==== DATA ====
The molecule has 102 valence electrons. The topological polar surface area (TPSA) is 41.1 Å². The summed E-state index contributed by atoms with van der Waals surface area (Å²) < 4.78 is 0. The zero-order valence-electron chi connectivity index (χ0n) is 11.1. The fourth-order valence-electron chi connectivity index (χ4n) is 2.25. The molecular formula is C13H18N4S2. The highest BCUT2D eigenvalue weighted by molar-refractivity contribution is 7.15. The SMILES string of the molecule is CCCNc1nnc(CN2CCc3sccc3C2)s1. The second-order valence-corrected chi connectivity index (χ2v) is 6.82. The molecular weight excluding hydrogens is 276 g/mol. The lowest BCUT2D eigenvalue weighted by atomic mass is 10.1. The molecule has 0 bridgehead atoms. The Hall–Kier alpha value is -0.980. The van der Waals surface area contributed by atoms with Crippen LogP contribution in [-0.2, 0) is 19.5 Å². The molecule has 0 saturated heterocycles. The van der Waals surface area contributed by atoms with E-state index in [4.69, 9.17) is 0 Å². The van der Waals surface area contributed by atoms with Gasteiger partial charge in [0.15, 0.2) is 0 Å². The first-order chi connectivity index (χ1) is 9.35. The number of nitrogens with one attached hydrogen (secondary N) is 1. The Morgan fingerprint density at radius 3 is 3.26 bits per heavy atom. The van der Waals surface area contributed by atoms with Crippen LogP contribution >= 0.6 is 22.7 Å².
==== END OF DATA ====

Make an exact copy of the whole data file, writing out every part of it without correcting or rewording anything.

The molecule has 102 valence electrons. The topological polar surface area (TPSA) is 41.1 Å². The summed E-state index contributed by atoms with van der Waals surface area (Å²) < 4.78 is 0. The zero-order valence-electron chi connectivity index (χ0n) is 11.1. The fourth-order valence-electron chi connectivity index (χ4n) is 2.25. The molecular formula is C13H18N4S2. The highest BCUT2D eigenvalue weighted by molar-refractivity contribution is 7.15. The SMILES string of the molecule is CCCNc1nnc(CN2CCc3sccc3C2)s1. The second-order valence-corrected chi connectivity index (χ2v) is 6.82. The molecular weight excluding hydrogens is 276 g/mol. The lowest BCUT2D eigenvalue weighted by atomic mass is 10.1. The molecule has 0 bridgehead atoms. The Hall–Kier alpha value is -0.980. The van der Waals surface area contributed by atoms with Crippen LogP contribution in [-0.2, 0) is 19.5 Å². The molecule has 0 saturated heterocycles. The van der Waals surface area contributed by atoms with E-state index in [4.69, 9.17) is 0 Å². The van der Waals surface area contributed by atoms with Gasteiger partial charge in [0.15, 0.2) is 0 Å². The first-order chi connectivity index (χ1) is 9.35. The number of nitrogens with one attached hydrogen (secondary N) is 1. The Morgan fingerprint density at radius 3 is 3.26 bits per heavy atom. The van der Waals surface area contributed by atoms with Crippen LogP contribution >= 0.6 is 22.7 Å².